Rifampin monoresistant tuberculosis (RMR-TB) is increasingly identified because of scale-up of rapid molecular tests. The longitudinal association of RMR-TB, multidrug-resistant TB (MDR-TB), and HIV/AIDS is incompletely described.
We examined clinical characteristics and treatment outcomes of patients with RMR-TB, isoniazid monoresistant TB (IMR-TB), MDR-TB, and drug-susceptible TB during a 16-year period (1993–2008) in California. TB cases were cross-matched with the state HIV/AIDS registry, and HIV prevalence denominators modeled using nonparametric backcalculation.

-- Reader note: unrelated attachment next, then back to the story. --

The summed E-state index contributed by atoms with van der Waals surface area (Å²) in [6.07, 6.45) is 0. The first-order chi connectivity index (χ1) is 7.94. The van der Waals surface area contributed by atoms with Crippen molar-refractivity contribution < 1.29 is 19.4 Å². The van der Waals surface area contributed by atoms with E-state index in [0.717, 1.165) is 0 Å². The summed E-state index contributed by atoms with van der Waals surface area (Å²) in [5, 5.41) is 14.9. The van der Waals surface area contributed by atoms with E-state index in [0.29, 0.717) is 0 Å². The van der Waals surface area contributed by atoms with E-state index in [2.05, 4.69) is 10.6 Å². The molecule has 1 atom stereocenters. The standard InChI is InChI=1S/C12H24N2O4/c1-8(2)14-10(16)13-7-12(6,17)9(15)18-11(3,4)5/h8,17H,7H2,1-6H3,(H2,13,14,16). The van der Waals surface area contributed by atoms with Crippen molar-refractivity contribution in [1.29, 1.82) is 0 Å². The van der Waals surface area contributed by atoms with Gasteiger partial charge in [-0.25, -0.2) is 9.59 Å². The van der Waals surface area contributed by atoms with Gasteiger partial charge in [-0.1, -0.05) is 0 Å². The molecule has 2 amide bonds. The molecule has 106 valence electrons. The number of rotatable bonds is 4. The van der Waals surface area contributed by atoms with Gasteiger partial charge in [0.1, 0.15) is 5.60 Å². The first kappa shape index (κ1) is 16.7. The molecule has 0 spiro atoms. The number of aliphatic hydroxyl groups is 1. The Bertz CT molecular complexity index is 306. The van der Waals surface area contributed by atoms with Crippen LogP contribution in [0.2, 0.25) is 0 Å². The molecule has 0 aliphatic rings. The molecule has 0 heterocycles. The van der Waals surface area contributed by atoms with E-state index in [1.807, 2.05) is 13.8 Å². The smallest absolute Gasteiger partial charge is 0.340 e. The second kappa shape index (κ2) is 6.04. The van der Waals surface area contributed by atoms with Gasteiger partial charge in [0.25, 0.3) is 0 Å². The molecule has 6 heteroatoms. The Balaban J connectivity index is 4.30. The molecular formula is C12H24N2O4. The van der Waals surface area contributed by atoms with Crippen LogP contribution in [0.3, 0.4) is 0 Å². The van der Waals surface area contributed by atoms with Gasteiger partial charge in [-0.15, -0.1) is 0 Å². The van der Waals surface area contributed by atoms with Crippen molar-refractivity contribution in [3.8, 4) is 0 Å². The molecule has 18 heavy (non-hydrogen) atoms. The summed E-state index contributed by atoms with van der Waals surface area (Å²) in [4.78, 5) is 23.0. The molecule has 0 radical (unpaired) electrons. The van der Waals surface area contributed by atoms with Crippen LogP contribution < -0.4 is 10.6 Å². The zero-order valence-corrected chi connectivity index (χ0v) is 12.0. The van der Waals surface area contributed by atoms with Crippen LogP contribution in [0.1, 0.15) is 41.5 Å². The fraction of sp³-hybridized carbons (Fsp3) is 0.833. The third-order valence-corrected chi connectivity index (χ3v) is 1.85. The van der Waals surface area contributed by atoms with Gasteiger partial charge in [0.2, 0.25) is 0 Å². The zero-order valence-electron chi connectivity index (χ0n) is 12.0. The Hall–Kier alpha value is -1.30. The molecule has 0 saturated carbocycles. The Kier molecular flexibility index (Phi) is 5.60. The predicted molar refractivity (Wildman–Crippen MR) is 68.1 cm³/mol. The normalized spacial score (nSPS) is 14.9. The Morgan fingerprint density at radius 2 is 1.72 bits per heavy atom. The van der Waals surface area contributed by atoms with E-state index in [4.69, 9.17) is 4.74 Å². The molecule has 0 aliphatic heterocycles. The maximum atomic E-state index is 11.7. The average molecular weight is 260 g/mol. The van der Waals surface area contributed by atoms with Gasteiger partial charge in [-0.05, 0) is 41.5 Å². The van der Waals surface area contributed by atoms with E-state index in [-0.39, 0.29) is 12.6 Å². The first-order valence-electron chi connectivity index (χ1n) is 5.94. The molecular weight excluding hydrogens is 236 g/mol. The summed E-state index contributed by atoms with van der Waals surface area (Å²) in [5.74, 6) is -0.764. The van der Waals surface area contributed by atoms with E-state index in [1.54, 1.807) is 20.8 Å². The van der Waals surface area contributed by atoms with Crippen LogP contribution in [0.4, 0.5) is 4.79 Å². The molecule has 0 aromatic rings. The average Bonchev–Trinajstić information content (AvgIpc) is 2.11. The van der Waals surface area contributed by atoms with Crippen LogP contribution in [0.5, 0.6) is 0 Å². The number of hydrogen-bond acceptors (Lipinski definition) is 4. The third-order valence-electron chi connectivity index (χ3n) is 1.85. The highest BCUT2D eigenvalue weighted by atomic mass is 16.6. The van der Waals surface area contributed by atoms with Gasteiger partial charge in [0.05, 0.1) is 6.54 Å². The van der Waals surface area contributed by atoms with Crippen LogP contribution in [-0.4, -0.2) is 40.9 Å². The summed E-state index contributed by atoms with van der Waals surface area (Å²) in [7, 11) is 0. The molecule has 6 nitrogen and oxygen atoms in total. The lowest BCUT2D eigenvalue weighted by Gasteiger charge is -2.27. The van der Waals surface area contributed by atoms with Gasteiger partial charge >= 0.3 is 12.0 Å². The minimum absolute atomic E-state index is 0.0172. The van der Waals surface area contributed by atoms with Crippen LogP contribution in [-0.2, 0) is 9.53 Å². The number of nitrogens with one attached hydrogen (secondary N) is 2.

Of 42 582 TB cases, 178 (0.4%), 3469 (8.1%), and 635 (1.5%) were RMR-TB, IMR-TB, and MDR-TB, respectively. From the pre-HAART (1993–1996) to HAART (2005–2008) era, RMR-TB rates declined rapidly (12.0 vs. 0.5 per 100 000) among patients with HIV infection. The proportion of patients for whom rifampin resistance indicated RMR-TB (rather than MDR-TB) decreased from 31% [95% confidence interval (CI) 26–38%] to 11% (95% CI 5–19%). In multivariate analysis controlling for HIV coinfection and other covariates, patients with RMR-TB were twice as likely to die as patients with drug-sensitive TB (relative risk 1.94, 95% CI 1.40–2.69).
RMR-TB/HIV rates declined substantially over time in association with improved TB control and HIV control in California. Mortality among patients with RMR-TB was high, even after adjusting for HIV status.